Yes, i am aware of your belief/feeling, that the research in those areas can't be trusted, and that human error is at fault in "almost all" cases of aggressive dogs, which, no doubt, explains why you liked this article. This mindset is super super common, the vast bulk of the dog world embraces that belief, as well.
    I feel i do have a right to post my opinion, even if you disagree with it. There are both
    inherently shy dogs,
    and
    dog-aggressive dogs,
    and both are genetic disorders,
    and both have neurobiological abnormalities, in every shy dog tested, and in every DA dog tested.
    True, the multiple research teams all over the globe, have not tested EVERY aggressive or shy dog in the world!! But, in every one they HAVE tested,
    the same exact neurobiological anomalies are found in these dog's brains and bloodstreams.

    but yeah, in "ALMOST ALL" cases, when a human claims their dog is dog-aggressive,
    it's just some human is stupid/rude/ignorant fool. Yeah, sure, THAT is the vast bulk of these dogs, and their owners,
    riiiiiiiiiight.
  18. tigerlily46514 Honored Member

    Sara, even YOUR words, i disagreed with, hope you did read my earlier reply to THIS idea you put forth:
    (emphasis my own)
    //Alot of people feel their dog is DA, but might not actually be DA, just intolerant to rudeness!//

    again, my "feeling" my dog is a DA dog, has nothing to do with other dogs being rude.
    AT ALL.
    And this is not the situation with 100s and 100s of other owners of DA dogs on the forums i belong to which are dedicated to dog with aggression.

    but, if you want to think we are all just wrong minded in our assessments, or that "a lot" of us are, that's your right to believe whatever you want to believe, but, that does not make it "true".
    I'd LOVE for you to meet my Buddy,
    or Mewzard's dog,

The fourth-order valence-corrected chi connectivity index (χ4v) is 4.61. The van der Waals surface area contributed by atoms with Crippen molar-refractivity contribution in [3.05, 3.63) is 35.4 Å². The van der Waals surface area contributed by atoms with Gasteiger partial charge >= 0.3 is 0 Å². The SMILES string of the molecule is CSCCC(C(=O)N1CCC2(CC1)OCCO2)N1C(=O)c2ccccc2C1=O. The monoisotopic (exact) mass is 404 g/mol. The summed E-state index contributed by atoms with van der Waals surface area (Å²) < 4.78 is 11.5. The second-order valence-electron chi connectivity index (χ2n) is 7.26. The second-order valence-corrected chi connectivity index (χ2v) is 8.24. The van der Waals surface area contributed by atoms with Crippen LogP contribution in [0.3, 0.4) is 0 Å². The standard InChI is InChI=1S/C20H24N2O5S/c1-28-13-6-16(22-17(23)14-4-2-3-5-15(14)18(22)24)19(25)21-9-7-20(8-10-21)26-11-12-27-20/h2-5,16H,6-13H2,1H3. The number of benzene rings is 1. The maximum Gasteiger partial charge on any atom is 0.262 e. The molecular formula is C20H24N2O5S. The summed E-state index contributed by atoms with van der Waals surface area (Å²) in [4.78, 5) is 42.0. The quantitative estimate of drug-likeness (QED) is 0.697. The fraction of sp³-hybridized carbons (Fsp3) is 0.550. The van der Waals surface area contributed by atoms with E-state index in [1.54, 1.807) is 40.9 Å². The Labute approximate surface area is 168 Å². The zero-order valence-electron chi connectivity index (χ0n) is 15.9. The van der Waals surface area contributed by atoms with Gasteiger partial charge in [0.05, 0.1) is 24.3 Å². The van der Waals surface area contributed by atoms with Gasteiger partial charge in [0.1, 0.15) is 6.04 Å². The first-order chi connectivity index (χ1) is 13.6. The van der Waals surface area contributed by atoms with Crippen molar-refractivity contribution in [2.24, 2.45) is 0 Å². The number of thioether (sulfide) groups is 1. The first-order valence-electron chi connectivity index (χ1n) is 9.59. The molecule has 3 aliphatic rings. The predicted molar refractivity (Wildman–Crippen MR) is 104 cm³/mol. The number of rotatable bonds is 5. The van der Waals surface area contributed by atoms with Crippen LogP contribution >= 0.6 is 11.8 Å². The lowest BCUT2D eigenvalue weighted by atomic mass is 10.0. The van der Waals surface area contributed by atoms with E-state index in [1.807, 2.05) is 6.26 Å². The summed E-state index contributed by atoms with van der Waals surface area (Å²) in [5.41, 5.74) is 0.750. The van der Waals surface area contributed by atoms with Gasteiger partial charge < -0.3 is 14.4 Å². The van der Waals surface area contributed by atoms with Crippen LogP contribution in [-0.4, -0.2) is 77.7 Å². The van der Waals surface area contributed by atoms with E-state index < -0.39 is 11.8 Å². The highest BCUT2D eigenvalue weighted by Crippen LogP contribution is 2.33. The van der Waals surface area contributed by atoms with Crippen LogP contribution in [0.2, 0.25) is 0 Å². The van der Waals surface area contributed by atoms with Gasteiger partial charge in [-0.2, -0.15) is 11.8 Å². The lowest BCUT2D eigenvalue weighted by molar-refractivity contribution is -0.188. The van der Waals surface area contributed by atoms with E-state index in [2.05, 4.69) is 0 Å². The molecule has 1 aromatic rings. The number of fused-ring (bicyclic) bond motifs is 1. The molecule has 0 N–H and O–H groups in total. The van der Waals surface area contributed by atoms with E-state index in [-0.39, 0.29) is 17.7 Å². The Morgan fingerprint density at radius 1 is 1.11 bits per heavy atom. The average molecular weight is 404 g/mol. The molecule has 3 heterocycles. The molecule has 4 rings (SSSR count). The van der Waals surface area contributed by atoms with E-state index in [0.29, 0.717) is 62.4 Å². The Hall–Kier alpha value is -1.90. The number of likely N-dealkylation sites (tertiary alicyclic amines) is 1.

or Anneke's dog,
    or Tif's mother's Zara,
    Tx_cowgirls's late Rusty,
    or CharmedWolf's dog,
    or any of the dozens of dogs right here on DTA who are DA dogs.......
    DA dogs will and DO react to friendly dogs,
    calm polite well-mannered dogs
    sleeping dogs,
    dogs far away
    dogs calmly walking away,
    well-liked, calm, friendly dogs who DO get on fine with EVERY dog but our dog,
    etc etc.
    SARA, IT'S NOT THE OTHER DOG!! it's OUR dog!!:ROFLMAO:

    Your suggestion, Sara, that "a lot" of us just mistakenly "feel" our dogs are DA dogs, are really just "a lot of us" not seeing it is really just the other dog's fault, cuz other dog is rude, would not hold up with any of us who DO know what it is like,
    to love a dog-aggressive dog.<--which, like i said in earlier post on page one, a DA dog IS different than a shy dog who has developed generalized diffuse aggression spilling over now towards other dogs also.<----NOT the same thing as a DA DOG.

    Sara, come down, stay a week with me and Buddy, and learn about DA dogs!! Open invitation!!!
  19. running_dog Honored Member

    Part of the problem is that people want an animated stuffed toy not a living sensitive dog.

    Zac is not dog aggressive but I know people who would label him as such because...
    He does not like other dogs/puppies stealing the bone he is chewing.
    He does not like dogs/puppies pestering him while he is trying to sleep
    He does not like dogs/puppies invading his space.
    He does not like other dogs/puppies trying to mount him.